figure data

Every additional barrel of crude oil produced from ANWR is projected to reduce U.S. net imports of liquid fuels by about one barrel (Figure 3). In the AEO2018 Reference case, U.S. net imports of crude oil, petroleum products, and natural gas plant liquids are projected to decrease between 2017 and 2035. The United States is projected to be a net exporter of liquid fuels on a volume basis from 2029 to 2045, with net exports peaking near 650,000 b/d in 2037. After 2045, U.S. net imports increase, reaching almost 750,000 b/d in 2050 in the AEO2018 Reference case. The Mean ANWR case has a similar pattern of net liquid fuels imports, with the net exports of crude oil and liquid fuels reaching more than 1.2 million b/d by 2040. In 2050, U.S. net imports increase to about 300,000 b/d in the Mean ANWR case.


 figure data

The reduction in U.S. imports of crude oil and petroleum products improves the U.S. balance of trade by reducing the levels of expenditures on crude oil and petroleum products imports (Figure 4). In the AEO2018 Reference case, cumulative U.S. expenditures on imported crude oil and petroleum products are about $4.9 trillion (2017 dollars) between 2031 and 2050. In the Mean ANWR case, comparatively higher domestic crude oil production from 2031 through 2050 reduces cumulative expenditures on imported crude oil and liquid fuels by about $409 billion (8%).


 figure data

Market dynamics could limit the amount of increased Alaskan production that would be processed domestically in the projection period. Demand for gasoline declines on the West Coast through most of the projection period, which could mean tepid demand for additional crude oil to be processed to meet end-use consumption in the traditional market for Alaskan crude oil production. The availablity of Jones Act-compliant vessels and contraints through high-traffic waterways on the West Coast could also limit the amount Alaskan crude oil that gets processed in domestic refineries. Given these factors, some additional volumes of Alaskan oil production would likely be exported to Asia.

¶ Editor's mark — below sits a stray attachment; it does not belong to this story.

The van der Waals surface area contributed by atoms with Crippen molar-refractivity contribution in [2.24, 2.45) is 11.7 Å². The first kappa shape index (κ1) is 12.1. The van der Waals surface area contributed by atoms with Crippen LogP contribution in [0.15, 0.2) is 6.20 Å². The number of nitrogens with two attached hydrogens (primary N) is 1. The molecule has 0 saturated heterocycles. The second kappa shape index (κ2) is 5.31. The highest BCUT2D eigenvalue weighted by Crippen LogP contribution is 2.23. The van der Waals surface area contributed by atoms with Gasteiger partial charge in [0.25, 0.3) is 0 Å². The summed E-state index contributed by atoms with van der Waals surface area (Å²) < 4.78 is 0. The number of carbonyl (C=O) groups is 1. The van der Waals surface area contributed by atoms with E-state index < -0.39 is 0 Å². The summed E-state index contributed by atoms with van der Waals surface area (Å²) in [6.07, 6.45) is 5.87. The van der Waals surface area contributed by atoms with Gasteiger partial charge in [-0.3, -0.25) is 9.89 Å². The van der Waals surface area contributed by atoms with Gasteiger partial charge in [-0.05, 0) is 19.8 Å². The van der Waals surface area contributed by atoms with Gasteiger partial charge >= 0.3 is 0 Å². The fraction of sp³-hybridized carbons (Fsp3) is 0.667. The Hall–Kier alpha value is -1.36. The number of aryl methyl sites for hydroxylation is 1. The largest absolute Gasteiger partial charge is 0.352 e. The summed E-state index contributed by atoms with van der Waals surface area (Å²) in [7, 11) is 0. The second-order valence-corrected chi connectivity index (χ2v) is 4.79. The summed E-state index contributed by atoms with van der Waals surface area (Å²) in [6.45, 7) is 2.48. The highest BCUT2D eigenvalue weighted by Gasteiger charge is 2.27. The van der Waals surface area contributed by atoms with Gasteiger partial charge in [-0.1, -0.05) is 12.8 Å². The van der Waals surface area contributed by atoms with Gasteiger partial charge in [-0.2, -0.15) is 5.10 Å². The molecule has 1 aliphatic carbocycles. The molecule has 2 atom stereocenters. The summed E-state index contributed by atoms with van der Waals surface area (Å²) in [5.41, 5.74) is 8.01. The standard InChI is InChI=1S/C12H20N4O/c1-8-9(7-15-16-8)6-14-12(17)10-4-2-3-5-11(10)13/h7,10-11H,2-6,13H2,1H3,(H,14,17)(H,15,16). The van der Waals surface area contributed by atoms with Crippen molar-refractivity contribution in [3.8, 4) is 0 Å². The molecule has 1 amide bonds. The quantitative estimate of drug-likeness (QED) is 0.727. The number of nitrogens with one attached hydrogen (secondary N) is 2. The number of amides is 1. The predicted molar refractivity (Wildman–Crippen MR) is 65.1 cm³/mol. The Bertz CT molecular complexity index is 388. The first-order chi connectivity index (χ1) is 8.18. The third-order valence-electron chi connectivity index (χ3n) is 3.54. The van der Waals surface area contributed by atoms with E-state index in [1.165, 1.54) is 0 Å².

Sensitivity analysis

The sensitivity of the ANWR production projections to changes in technically recoverable crude oil resources in ANWR is examined in two cases. As shown in Table 1, the technically recoverable crude oil resource in ANWR in the Low ANWR and High ANWR cases are assumed to be 5.7 billion barrels and 16.0 billion barrels, respectively. Crude oil prices are sufficient to support development in ANWR even in the Low ANWR case with the lower resource assumptions.

Crude oil production from the coastal plain of ANWR peaks at nearly 560,000 b/d in 2039 in the Low ANWR case and 1.2 million b/d in 2044 in the High ANWR case, compared with the peak of about 880,000 b/d in the Mean ANWR case in 2041. Between 2031 and 2050, cumulative incremental domestic crude oil production is 2.0 billion barrels in the Low ANWR case and 5.1 billion barrels in the High ANWR case, compared with 3.4 billion barrels in the Mean ANWR case (Figure 5).


 figure data

A similar pattern of net liquid fuels imports is seen in all three ANWR cases, with the maximum level of net exports of crude oil and liquid fuels reaching more than 1.1 million b/d in the Low ANWR case and 1.4 million b/d in the High ANWR case (Figure 6). In the Low ANWR case, U.S. net imports increase to about 630,000 b/d in 2050, compared with 300,000 b/d in the Mean ANWR case and 750,000 b/d in the AEO2018 Reference case. In the High ANWR case, the United States remains a small net exporter of petroleum on a volumetric basis, reaching nearly 220,000 b/d in 2050.